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Best of Sesame Spoofs 1&2

Other // Unrated // July 5, 2011
List Price: $19.98 [Buy now and save at Amazon]

Review by Francis Rizzo III | posted July 31, 2011 | E-mail the Author
In 10 Words or Less
Imitation is the sincerest form of puppetry

Reviewer's Bias*
Loves: Good parodies
Likes: Sesame Street
Dislikes: Clip shows

The Show
No matter how frequently conservatives hold PBS up as target, its pre-eminent kids show, Sesame Street. remains a cultural institution for children, mixing early-development education with fun and humor. Part of what's kept the show so popular is its ability to remain relevant and contemporary by parodying current pop culture touchstone and utilizing celebrities to speak to their young fans (and frequently their parents as well.) After 40 years, there are plenty of examples of these spoofs, and this set offers up the supposed best of the bunch, starting at the beginning and working forward to today.

The spoof concept can be a bit hit or miss, though it's certainly improved with time. Some of the parodies are simply about the title, like "A's Anatomy," which seemingly has little to do with Gray's Anatomy outside of being doctors, focusing on healing an injured letter A. Some just don't work, like "Oooo-klahoma." But when they really work, mostly in more recent sketches, it's because they really embraced the source material and weaved the lesson through it. I've never actually watched an episode of The Closer, but the Sesame Street version is hilarious, as the spoof of Kyra Sedgwick's character emphasizes the difference between open and closed. The little bits of the real Mad Men that made it through to the parody about emotions will tickle parents who enjoy AMC's show. And the puppets made for the cast of Law & Order are just perfect.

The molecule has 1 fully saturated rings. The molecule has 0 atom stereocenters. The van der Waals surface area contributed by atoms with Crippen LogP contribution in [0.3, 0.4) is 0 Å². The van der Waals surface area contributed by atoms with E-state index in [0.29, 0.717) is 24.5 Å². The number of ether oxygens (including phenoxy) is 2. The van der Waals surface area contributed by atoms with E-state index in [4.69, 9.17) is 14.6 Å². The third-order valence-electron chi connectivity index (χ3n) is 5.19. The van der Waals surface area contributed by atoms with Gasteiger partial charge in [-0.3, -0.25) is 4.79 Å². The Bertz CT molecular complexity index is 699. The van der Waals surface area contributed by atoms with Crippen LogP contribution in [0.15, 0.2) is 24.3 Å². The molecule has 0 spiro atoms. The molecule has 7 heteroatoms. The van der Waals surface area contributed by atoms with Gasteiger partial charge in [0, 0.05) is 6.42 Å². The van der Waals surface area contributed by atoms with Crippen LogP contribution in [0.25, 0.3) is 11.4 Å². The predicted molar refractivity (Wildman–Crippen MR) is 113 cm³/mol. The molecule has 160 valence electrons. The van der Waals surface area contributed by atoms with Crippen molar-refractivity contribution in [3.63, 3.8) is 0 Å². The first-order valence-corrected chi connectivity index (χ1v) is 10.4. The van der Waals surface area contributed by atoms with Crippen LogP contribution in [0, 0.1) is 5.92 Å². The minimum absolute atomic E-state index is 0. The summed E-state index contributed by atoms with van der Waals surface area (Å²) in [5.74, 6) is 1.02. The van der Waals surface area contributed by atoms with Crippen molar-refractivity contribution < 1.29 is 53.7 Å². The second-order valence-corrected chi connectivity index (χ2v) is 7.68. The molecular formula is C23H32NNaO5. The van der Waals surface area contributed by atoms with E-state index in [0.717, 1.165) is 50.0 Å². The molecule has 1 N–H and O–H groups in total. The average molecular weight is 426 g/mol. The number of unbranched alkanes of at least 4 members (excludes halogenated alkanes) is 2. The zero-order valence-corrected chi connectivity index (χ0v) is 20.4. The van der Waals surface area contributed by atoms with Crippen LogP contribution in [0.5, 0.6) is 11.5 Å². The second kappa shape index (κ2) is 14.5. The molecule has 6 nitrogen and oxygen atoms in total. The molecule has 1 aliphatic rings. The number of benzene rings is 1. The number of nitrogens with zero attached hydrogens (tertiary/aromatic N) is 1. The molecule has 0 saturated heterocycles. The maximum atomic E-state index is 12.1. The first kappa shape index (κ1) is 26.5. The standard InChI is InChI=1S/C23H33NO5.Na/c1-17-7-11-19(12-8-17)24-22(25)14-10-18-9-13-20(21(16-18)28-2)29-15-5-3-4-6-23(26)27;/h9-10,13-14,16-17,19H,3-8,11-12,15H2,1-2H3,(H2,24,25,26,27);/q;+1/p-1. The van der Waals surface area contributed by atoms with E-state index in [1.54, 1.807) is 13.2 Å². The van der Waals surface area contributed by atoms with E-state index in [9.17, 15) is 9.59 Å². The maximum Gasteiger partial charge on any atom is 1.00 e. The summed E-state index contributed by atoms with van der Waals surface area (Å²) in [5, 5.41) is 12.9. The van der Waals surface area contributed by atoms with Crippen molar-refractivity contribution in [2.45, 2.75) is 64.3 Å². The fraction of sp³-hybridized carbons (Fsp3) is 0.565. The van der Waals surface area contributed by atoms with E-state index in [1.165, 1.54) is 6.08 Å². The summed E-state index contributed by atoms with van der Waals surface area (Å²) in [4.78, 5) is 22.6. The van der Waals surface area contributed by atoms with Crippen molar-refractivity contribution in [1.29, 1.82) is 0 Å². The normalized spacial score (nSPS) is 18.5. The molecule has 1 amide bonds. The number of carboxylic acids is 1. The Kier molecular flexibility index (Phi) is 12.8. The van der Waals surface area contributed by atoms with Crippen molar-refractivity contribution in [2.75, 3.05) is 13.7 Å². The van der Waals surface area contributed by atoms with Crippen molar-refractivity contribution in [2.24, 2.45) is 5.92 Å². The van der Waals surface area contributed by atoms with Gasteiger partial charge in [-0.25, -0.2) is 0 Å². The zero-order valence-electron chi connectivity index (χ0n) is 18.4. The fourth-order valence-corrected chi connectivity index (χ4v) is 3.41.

Though there are certainly parodies that didn't make it into this set, the key omission is the lack of songs. Plenty of artists have appeared on the show singing kiddie-education versions of their hits, including Billy Joel, R.E.M. and Norah Jones, but you don't get any of them here. In fact, there's not enough songs at all, with just six songs in all, and none on the more modern second disc. Yes, there's the all-time great Billy Idol spoof "Rebel L" and the amusing take on Bruce Springsteen's hit with "Born to Add," but why not toss on Katy Perry's "Hot or Cold", the great Beetles tune "Letter B" or the fun "Little Miss Count Along", a spoof of the Spin Doctors song.

If any bit here shows exactly who the target audience of these spoofs is, it's got to be "Desperate Houseplants." which is jaw-dropping in its innuendo. Seriously, when the plants are talking about how the landscaper knows just what they need, it's practically uncomfortable, even if the joke will go right over the heads of kids watching. The lack of impact is equally true for parodies of True Blood, Twin Peaks and Mad Men, among others. Though younger viewers will benefit from the educational lessons about rhyming, the alphabet or emotions, they won't get the joke in the least (which is doubly true for the older parodies, based on shows or movies that predate many viewers by decades.) These are purely for the parents in the room, and it's this attention to entertaining everyone watching that keeps the show a popular attraction, generation after generation.

Here's a breakdown of what's on the discs, and some of the highlights:
Disc 1:
King Minus
Here is Your Life
Beat the Time
Count it Higher - Oddly, this is a parody of the Beatles' "Twist and Shout," but the puppet parodies Elton John.
Six Dollar Man - This is a bit of a stretch, since it has next to nothing to do with the show, outside of the name. It does have Kermit as a reporter though.
Born to Add
Family Food: Real live Richard Dawson!
Hey Food
Rebel L
Hill Street Twos